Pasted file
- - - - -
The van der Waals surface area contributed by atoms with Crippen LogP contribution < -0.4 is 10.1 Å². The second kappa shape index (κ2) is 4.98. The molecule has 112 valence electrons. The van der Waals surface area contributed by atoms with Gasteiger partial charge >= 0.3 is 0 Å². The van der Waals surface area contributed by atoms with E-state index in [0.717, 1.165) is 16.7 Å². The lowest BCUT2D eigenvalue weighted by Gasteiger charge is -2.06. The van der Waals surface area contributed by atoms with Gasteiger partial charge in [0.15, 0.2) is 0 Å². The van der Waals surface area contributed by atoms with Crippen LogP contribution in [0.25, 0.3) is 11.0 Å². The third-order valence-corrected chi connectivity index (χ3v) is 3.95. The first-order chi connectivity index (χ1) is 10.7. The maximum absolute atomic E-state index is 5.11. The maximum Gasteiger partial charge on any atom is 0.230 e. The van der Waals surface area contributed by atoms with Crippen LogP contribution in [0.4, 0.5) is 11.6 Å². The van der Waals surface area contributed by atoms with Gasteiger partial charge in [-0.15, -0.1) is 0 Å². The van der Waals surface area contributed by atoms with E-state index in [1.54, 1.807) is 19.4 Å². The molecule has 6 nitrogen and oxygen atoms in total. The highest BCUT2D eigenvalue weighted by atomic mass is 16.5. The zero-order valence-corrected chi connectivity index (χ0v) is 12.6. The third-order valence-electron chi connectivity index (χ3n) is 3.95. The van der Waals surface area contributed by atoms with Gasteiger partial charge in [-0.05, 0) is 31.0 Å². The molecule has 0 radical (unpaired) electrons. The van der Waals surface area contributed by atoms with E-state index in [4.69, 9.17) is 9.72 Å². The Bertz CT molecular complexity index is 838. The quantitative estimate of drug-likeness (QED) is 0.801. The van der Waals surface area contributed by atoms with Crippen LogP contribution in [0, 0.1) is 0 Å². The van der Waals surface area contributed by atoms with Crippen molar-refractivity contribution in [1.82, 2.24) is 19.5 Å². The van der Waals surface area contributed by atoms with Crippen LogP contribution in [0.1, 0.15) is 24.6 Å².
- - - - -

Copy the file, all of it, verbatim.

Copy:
The van der Waals surface area contributed by atoms with Crippen LogP contribution < -0.4 is 10.1 Å². The second kappa shape index (κ2) is 4.98. The molecule has 112 valence electrons. The van der Waals surface area contributed by atoms with Gasteiger partial charge >= 0.3 is 0 Å². The van der Waals surface area contributed by atoms with E-state index in [0.717, 1.165) is 16.7 Å². The lowest BCUT2D eigenvalue weighted by Gasteiger charge is -2.06. The van der Waals surface area contributed by atoms with Gasteiger partial charge in [0.15, 0.2) is 0 Å². The van der Waals surface area contributed by atoms with Crippen LogP contribution in [0.25, 0.3) is 11.0 Å². The third-order valence-corrected chi connectivity index (χ3v) is 3.95. The first-order chi connectivity index (χ1) is 10.7. The maximum absolute atomic E-state index is 5.11. The maximum Gasteiger partial charge on any atom is 0.230 e. The van der Waals surface area contributed by atoms with Crippen LogP contribution in [0.4, 0.5) is 11.6 Å². The van der Waals surface area contributed by atoms with Gasteiger partial charge in [-0.15, -0.1) is 0 Å². The van der Waals surface area contributed by atoms with E-state index in [1.54, 1.807) is 19.4 Å². The molecule has 6 nitrogen and oxygen atoms in total. The highest BCUT2D eigenvalue weighted by atomic mass is 16.5. The zero-order valence-corrected chi connectivity index (χ0v) is 12.6. The third-order valence-electron chi connectivity index (χ3n) is 3.95. The van der Waals surface area contributed by atoms with Gasteiger partial charge in [-0.05, 0) is 31.0 Å². The molecule has 0 radical (unpaired) electrons. The van der Waals surface area contributed by atoms with E-state index in [4.69, 9.17) is 9.72 Å². The Bertz CT molecular complexity index is 838. The quantitative estimate of drug-likeness (QED) is 0.801. The van der Waals surface area contributed by atoms with Crippen LogP contribution in [0, 0.1) is 0 Å². The van der Waals surface area contributed by atoms with Crippen molar-refractivity contribution in [1.82, 2.24) is 19.5 Å². The van der Waals surface area contributed by atoms with Crippen LogP contribution in [0.1, 0.15) is 24.6 Å².